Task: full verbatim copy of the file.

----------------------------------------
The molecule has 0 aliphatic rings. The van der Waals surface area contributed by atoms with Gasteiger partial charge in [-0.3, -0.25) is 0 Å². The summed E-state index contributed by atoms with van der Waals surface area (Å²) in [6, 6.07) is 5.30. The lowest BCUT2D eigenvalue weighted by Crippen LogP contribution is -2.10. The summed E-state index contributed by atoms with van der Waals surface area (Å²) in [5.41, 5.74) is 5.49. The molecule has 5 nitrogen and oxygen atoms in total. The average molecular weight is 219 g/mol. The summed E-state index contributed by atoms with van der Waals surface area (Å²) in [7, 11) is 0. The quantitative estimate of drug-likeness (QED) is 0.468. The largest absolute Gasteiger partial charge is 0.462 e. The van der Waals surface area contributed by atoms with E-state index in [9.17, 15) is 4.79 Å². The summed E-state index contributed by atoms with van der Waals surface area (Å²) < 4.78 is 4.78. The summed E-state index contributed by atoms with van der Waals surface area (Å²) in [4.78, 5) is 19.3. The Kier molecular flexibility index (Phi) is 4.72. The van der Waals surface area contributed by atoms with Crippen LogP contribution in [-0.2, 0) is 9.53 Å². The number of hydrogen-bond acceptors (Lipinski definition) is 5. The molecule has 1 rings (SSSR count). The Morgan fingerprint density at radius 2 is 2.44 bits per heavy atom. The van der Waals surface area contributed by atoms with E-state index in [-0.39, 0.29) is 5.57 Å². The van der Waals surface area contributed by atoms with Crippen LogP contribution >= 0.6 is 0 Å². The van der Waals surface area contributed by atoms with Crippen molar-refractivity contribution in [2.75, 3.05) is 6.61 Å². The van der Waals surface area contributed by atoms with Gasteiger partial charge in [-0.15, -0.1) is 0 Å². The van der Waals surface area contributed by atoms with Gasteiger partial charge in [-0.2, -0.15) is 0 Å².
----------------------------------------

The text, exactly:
The molecule has 0 aliphatic rings. The van der Waals surface area contributed by atoms with Gasteiger partial charge in [-0.3, -0.25) is 0 Å². The summed E-state index contributed by atoms with van der Waals surface area (Å²) in [6, 6.07) is 5.30. The lowest BCUT2D eigenvalue weighted by Crippen LogP contribution is -2.10. The summed E-state index contributed by atoms with van der Waals surface area (Å²) in [5.41, 5.74) is 5.49. The molecule has 5 nitrogen and oxygen atoms in total. The average molecular weight is 219 g/mol. The summed E-state index contributed by atoms with van der Waals surface area (Å²) in [7, 11) is 0. The quantitative estimate of drug-likeness (QED) is 0.468. The largest absolute Gasteiger partial charge is 0.462 e. The van der Waals surface area contributed by atoms with E-state index in [9.17, 15) is 4.79 Å². The summed E-state index contributed by atoms with van der Waals surface area (Å²) < 4.78 is 4.78. The summed E-state index contributed by atoms with van der Waals surface area (Å²) in [4.78, 5) is 19.3. The Kier molecular flexibility index (Phi) is 4.72. The van der Waals surface area contributed by atoms with Crippen LogP contribution in [-0.2, 0) is 9.53 Å². The number of hydrogen-bond acceptors (Lipinski definition) is 5. The molecule has 1 rings (SSSR count). The Morgan fingerprint density at radius 2 is 2.44 bits per heavy atom. The van der Waals surface area contributed by atoms with E-state index in [-0.39, 0.29) is 5.57 Å². The van der Waals surface area contributed by atoms with Crippen LogP contribution >= 0.6 is 0 Å². The van der Waals surface area contributed by atoms with Crippen molar-refractivity contribution in [2.75, 3.05) is 6.61 Å². The van der Waals surface area contributed by atoms with Gasteiger partial charge in [-0.15, -0.1) is 0 Å². The van der Waals surface area contributed by atoms with Gasteiger partial charge in [-0.2, -0.15) is 0 Å².